- Zoe: I was sort of doing research for Gamora, and one of my husband’s colleagues was showing us her last collection of work she was going to do that wasn't yet ready for the public. She basically recorded this bullfighter from Spain dancing a duel, a fight, and sort of leading the bull with his sword and his cape. I've never seen somebody move so, so smoothly. It was just such a seductive dance and I thought, “Well that's Gamora”. She's a woman and she just has to be very seductive in the way that she tricks her enemy into falling into their own death. And I thought well that'll be interesting, too. I've never done that. So when I told that to James, he thought “oh yeah, go for it”.
Q: So was there a lot of fight training Zoe and Chris?
- Zoe: Actually, I stepped down from the training. I've done so many action movies and I was sort of like looking at last summer thinking oh my God, I'm in love and I just wanna chill and go to Italy and eat pasta. And then all of a sudden, James calls and he's like, "Hey, you wanna be in Guardians and be green, work six day weeks, for five hour sessions of makeup and yeah, be an alien again?" And I'm like “ohhh”. So then I did it, but the training process, after I kind of figured out where she was going to be spiritually, there's muscle memory in all of the things that I've done in the past seven or eight years. So I was able to kind of relax with my body and work with the stunt coordinators but not excessively like I've done on other films.
- Chris: She kicked me. (Zoe apologizes) Yeah, she whacked me really good a lotta times. She can knock you out. I guarantee you. She can knock just about anybody out. She got a serious -- you're a real athlete. She's got a very strong kick and she's not even afraid to use it, too. And Michael punched me so hard twice in the movie that I don’t know if it even made the movie.
- Michael: That wasn’t even hard, dude. He was all bruised in that thing.
- Chris: I had Rooker knuckle prints on my ribs. But you know what? It was the best acting I've ever done.
Q: Benicio, You've played obviously a lot of great characters, but The Collector's kind of an unusual character. How did you approach that? It's like nothing else you've ever played, right?
- Benecio: Right. Well, the hair for sure. I had a lot of fun working with Chris and Zoe. What I do remember was like I felt like I could explore the character in every way I would have wanted to and James was very supportive to taking chances and trying different things. And I felt like an animal that grows up in a cage and suddenly you open the door and he comes out and he's tentative to take chances but James would allow me to like go, go, go, go, go. It was a great feeling.
- James: Benicio sat down with me and we were talking about the character. And he goes "You know, when I think about it, I think about when I was a little kid, I was the first kid in my neighborhood to have a pet alligator." And I was like oh, this guy's my friend for life. This is the greatest thing I've ever heard.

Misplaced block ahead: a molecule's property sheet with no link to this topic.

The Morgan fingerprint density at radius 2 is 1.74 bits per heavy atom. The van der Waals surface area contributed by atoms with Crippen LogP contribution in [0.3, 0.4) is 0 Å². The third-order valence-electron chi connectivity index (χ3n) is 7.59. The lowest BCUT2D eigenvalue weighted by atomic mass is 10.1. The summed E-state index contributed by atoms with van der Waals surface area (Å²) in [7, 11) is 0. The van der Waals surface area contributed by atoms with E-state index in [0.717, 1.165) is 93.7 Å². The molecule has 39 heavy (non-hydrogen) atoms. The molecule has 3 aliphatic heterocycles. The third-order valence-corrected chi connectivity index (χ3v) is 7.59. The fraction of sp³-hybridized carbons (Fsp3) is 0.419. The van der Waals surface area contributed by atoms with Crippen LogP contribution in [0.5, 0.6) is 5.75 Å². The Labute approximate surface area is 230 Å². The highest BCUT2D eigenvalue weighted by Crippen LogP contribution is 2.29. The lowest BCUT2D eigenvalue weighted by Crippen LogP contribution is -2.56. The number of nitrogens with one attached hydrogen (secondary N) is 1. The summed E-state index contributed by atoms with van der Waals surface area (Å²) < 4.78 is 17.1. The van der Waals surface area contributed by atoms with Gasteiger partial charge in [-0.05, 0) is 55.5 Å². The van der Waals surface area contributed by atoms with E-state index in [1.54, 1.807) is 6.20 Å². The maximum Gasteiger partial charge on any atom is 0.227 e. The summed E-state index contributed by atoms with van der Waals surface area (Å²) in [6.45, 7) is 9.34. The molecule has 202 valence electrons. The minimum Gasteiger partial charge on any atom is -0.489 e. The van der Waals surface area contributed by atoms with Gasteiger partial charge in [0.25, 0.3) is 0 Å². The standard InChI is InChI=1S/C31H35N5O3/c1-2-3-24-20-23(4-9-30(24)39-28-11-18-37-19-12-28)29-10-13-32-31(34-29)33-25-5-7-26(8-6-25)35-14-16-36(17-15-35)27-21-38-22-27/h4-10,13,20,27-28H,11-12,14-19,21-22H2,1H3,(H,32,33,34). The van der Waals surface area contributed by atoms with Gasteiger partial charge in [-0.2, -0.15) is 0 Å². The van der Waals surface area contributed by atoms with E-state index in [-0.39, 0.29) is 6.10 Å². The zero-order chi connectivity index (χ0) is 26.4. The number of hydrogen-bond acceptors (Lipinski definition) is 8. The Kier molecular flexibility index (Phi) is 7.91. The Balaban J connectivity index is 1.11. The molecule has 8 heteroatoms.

Q: For Vin, Dave and Benicio. Vin, you've been part of a very successful franchise. Dave, Benicio, you're coming into a new universe and this is a new universe for you, too, Vin. The Marvel universe. What is the appeal of the Marvel universe and particularly this new offshoot, Guardians of the Galaxy?
- Dave: I was very familiar with Marvel obviously and I realized they had a winning formula in movies where they're very well done. But I really looked at it as something new and completely on its own because it was original and fresh and also I looked at it from strictly the standpoint of Drax because once I realized who Drax was and how much of an emotional roller coaster his character would be on, I just kinda fell in love with him.
- Benecio: You know, I've done a lotta movies. You never know. You can do a movie you think is great and then you see it and it doesn't work and this is something that is the opposite. This is a movie that I did, I loved working with everyone, and then the final product was like a great movie that I really enjoyed. I saw myself as the character of Chris, even though I'm The Collector. I think the credit is to everyone involved. I mean all the senses were tapped and I really enjoyed it
- Vin: Yeah, I'm new to Marvel. There just wasn't really a six month window to do a character at Marvel. So when Kevin Feige (producer) called me and said that he and James were talking about me playing a role, I had no idea what role it would be. They sent over a book of conceptual art and I went into my living room with my kids and I opened up the book and I asked the kids what character they wanted daddy to play. And they all pointed at the tree and I knew that was a good sign. I had been dealing with death (actor Paul Walker’s death) and then playing a character that celebrates life in the way that Groot celebrates life was great. When my kids see trees, they refer to the trees as “my brothers and sisters”.
- While I was recording the three words day in and day out (Groot only says three words “I am Groot” but his pal Rocket can translate what he really means), James cared so much about every little nuance of the character.
Guardians Of The Galaxy is in theaters August 1st!